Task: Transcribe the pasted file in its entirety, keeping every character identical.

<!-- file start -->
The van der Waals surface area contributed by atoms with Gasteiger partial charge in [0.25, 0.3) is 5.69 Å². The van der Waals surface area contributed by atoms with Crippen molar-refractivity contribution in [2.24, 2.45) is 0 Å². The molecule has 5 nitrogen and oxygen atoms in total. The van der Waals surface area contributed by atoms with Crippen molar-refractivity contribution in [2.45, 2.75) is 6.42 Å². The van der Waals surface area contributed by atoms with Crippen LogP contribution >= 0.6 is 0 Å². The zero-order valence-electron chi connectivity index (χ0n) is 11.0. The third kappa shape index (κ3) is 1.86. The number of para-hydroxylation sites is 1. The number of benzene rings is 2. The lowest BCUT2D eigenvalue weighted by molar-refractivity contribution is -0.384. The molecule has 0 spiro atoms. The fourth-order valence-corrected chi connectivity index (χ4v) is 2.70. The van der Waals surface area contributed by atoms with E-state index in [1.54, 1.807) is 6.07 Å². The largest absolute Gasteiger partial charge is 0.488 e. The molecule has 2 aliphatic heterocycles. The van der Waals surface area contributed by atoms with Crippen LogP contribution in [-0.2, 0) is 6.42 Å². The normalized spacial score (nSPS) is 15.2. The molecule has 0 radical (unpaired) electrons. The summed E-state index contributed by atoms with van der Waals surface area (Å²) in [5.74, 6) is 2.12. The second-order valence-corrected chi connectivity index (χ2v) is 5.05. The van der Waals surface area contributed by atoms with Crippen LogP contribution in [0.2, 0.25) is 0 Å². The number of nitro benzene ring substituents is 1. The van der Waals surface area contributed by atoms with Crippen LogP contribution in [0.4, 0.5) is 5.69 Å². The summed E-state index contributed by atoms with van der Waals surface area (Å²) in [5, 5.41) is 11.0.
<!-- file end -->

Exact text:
The van der Waals surface area contributed by atoms with Gasteiger partial charge in [0.25, 0.3) is 5.69 Å². The van der Waals surface area contributed by atoms with Crippen molar-refractivity contribution in [2.24, 2.45) is 0 Å². The molecule has 5 nitrogen and oxygen atoms in total. The van der Waals surface area contributed by atoms with Crippen molar-refractivity contribution in [2.45, 2.75) is 6.42 Å². The van der Waals surface area contributed by atoms with Crippen LogP contribution >= 0.6 is 0 Å². The zero-order valence-electron chi connectivity index (χ0n) is 11.0. The third kappa shape index (κ3) is 1.86. The number of para-hydroxylation sites is 1. The number of benzene rings is 2. The lowest BCUT2D eigenvalue weighted by molar-refractivity contribution is -0.384. The molecule has 0 spiro atoms. The fourth-order valence-corrected chi connectivity index (χ4v) is 2.70. The van der Waals surface area contributed by atoms with E-state index in [1.54, 1.807) is 6.07 Å². The largest absolute Gasteiger partial charge is 0.488 e. The molecule has 2 aliphatic heterocycles. The van der Waals surface area contributed by atoms with Crippen LogP contribution in [-0.2, 0) is 6.42 Å². The normalized spacial score (nSPS) is 15.2. The molecule has 0 radical (unpaired) electrons. The summed E-state index contributed by atoms with van der Waals surface area (Å²) in [5.74, 6) is 2.12. The second-order valence-corrected chi connectivity index (χ2v) is 5.05. The van der Waals surface area contributed by atoms with Crippen LogP contribution in [0.2, 0.25) is 0 Å². The number of nitro benzene ring substituents is 1. The van der Waals surface area contributed by atoms with Crippen LogP contribution in [0.4, 0.5) is 5.69 Å². The summed E-state index contributed by atoms with van der Waals surface area (Å²) in [5, 5.41) is 11.0.